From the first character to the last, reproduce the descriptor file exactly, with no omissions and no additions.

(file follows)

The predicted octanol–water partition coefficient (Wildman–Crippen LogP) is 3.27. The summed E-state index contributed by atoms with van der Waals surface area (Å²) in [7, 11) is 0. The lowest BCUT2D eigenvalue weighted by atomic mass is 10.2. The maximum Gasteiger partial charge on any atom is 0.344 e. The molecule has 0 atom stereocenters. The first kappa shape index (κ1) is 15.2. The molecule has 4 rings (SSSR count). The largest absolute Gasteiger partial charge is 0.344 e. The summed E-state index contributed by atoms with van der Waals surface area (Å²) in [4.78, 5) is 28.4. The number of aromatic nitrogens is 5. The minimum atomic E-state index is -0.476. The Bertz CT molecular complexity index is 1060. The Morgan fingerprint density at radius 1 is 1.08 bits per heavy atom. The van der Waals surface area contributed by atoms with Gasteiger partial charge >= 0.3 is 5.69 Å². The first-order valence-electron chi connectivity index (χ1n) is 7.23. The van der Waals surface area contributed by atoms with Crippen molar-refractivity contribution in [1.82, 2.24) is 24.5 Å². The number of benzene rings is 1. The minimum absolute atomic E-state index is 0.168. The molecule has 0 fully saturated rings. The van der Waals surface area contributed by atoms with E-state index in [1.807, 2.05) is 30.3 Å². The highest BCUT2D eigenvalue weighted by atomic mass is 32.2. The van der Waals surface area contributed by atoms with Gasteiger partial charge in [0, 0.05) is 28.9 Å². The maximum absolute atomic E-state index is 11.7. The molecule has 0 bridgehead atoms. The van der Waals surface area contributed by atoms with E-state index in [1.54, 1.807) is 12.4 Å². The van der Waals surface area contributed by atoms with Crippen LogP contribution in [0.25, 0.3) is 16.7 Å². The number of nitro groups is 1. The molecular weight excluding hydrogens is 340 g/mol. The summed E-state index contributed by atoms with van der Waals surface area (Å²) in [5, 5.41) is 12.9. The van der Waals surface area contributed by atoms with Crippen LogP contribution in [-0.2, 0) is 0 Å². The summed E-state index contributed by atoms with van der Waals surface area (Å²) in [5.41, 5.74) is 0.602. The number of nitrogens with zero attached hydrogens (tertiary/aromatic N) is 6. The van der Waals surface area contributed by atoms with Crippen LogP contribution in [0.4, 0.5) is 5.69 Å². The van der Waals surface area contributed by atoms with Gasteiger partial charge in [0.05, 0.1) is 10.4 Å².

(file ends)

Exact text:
The predicted octanol–water partition coefficient (Wildman–Crippen LogP) is 3.27. The summed E-state index contributed by atoms with van der Waals surface area (Å²) in [7, 11) is 0. The lowest BCUT2D eigenvalue weighted by atomic mass is 10.2. The maximum Gasteiger partial charge on any atom is 0.344 e. The molecule has 0 atom stereocenters. The first kappa shape index (κ1) is 15.2. The molecule has 4 rings (SSSR count). The largest absolute Gasteiger partial charge is 0.344 e. The summed E-state index contributed by atoms with van der Waals surface area (Å²) in [4.78, 5) is 28.4. The number of aromatic nitrogens is 5. The minimum atomic E-state index is -0.476. The Bertz CT molecular complexity index is 1060. The Morgan fingerprint density at radius 1 is 1.08 bits per heavy atom. The van der Waals surface area contributed by atoms with Gasteiger partial charge >= 0.3 is 5.69 Å². The first-order valence-electron chi connectivity index (χ1n) is 7.23. The van der Waals surface area contributed by atoms with Crippen molar-refractivity contribution in [1.82, 2.24) is 24.5 Å². The number of benzene rings is 1. The minimum absolute atomic E-state index is 0.168. The molecule has 0 fully saturated rings. The van der Waals surface area contributed by atoms with E-state index in [1.807, 2.05) is 30.3 Å². The highest BCUT2D eigenvalue weighted by atomic mass is 32.2. The van der Waals surface area contributed by atoms with Gasteiger partial charge in [0, 0.05) is 28.9 Å². The maximum absolute atomic E-state index is 11.7. The molecule has 0 bridgehead atoms. The van der Waals surface area contributed by atoms with E-state index in [1.54, 1.807) is 12.4 Å². The van der Waals surface area contributed by atoms with Crippen LogP contribution in [0.25, 0.3) is 16.7 Å². The number of nitro groups is 1. The molecular weight excluding hydrogens is 340 g/mol. The summed E-state index contributed by atoms with van der Waals surface area (Å²) in [5, 5.41) is 12.9. The van der Waals surface area contributed by atoms with Crippen LogP contribution in [-0.2, 0) is 0 Å². The summed E-state index contributed by atoms with van der Waals surface area (Å²) in [5.41, 5.74) is 0.602. The number of nitrogens with zero attached hydrogens (tertiary/aromatic N) is 6. The van der Waals surface area contributed by atoms with Crippen LogP contribution in [0.4, 0.5) is 5.69 Å². The van der Waals surface area contributed by atoms with Gasteiger partial charge in [0.05, 0.1) is 10.4 Å².